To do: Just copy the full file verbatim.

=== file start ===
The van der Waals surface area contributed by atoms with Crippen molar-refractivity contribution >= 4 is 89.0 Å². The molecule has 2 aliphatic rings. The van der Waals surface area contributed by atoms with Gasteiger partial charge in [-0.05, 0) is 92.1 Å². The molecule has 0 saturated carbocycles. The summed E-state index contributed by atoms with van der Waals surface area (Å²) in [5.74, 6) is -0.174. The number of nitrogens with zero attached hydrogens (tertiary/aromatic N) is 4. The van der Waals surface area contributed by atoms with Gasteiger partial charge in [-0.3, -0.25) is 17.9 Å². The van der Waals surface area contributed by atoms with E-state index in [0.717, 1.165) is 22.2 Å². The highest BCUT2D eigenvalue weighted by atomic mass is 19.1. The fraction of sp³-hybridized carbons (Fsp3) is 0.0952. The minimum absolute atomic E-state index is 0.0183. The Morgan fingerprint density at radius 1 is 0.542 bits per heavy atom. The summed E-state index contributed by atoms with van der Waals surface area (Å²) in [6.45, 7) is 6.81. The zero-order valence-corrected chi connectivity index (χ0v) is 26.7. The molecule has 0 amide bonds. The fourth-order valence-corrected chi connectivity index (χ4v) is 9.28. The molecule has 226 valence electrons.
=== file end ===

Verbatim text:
The van der Waals surface area contributed by atoms with Crippen molar-refractivity contribution >= 4 is 89.0 Å². The molecule has 2 aliphatic rings. The van der Waals surface area contributed by atoms with Gasteiger partial charge in [-0.05, 0) is 92.1 Å². The molecule has 0 saturated carbocycles. The summed E-state index contributed by atoms with van der Waals surface area (Å²) in [5.74, 6) is -0.174. The number of nitrogens with zero attached hydrogens (tertiary/aromatic N) is 4. The van der Waals surface area contributed by atoms with Gasteiger partial charge in [-0.3, -0.25) is 17.9 Å². The van der Waals surface area contributed by atoms with E-state index in [0.717, 1.165) is 22.2 Å². The highest BCUT2D eigenvalue weighted by atomic mass is 19.1. The fraction of sp³-hybridized carbons (Fsp3) is 0.0952. The minimum absolute atomic E-state index is 0.0183. The Morgan fingerprint density at radius 1 is 0.542 bits per heavy atom. The summed E-state index contributed by atoms with van der Waals surface area (Å²) in [6.45, 7) is 6.81. The zero-order valence-corrected chi connectivity index (χ0v) is 26.7. The molecule has 0 amide bonds. The fourth-order valence-corrected chi connectivity index (χ4v) is 9.28. The molecule has 226 valence electrons.